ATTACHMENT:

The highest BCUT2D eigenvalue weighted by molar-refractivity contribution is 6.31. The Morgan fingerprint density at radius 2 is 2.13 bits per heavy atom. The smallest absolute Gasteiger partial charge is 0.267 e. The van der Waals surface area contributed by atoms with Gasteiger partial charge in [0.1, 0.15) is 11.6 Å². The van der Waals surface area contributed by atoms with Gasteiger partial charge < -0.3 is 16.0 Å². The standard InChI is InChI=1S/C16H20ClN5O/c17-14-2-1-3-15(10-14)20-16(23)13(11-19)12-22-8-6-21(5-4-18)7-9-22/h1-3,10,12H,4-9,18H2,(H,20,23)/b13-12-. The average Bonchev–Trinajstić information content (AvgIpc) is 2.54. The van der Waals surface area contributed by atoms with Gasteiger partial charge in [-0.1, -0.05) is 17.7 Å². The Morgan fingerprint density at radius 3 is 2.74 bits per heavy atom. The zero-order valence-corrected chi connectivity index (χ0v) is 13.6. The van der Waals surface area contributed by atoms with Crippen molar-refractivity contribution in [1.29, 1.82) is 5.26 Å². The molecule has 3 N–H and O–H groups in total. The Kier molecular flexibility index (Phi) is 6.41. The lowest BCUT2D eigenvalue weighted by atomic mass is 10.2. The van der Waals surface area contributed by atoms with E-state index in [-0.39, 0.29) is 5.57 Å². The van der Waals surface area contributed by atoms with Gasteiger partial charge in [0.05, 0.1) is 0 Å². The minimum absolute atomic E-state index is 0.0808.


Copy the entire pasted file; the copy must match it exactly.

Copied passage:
The highest BCUT2D eigenvalue weighted by molar-refractivity contribution is 6.31. The Morgan fingerprint density at radius 2 is 2.13 bits per heavy atom. The smallest absolute Gasteiger partial charge is 0.267 e. The van der Waals surface area contributed by atoms with Gasteiger partial charge in [0.1, 0.15) is 11.6 Å². The van der Waals surface area contributed by atoms with Gasteiger partial charge < -0.3 is 16.0 Å². The standard InChI is InChI=1S/C16H20ClN5O/c17-14-2-1-3-15(10-14)20-16(23)13(11-19)12-22-8-6-21(5-4-18)7-9-22/h1-3,10,12H,4-9,18H2,(H,20,23)/b13-12-. The average Bonchev–Trinajstić information content (AvgIpc) is 2.54. The van der Waals surface area contributed by atoms with Gasteiger partial charge in [-0.1, -0.05) is 17.7 Å². The Morgan fingerprint density at radius 3 is 2.74 bits per heavy atom. The zero-order valence-corrected chi connectivity index (χ0v) is 13.6. The van der Waals surface area contributed by atoms with Crippen molar-refractivity contribution in [1.29, 1.82) is 5.26 Å². The molecule has 3 N–H and O–H groups in total. The Kier molecular flexibility index (Phi) is 6.41. The lowest BCUT2D eigenvalue weighted by atomic mass is 10.2. The van der Waals surface area contributed by atoms with E-state index in [-0.39, 0.29) is 5.57 Å². The van der Waals surface area contributed by atoms with Gasteiger partial charge in [0.05, 0.1) is 0 Å². The minimum absolute atomic E-state index is 0.0808.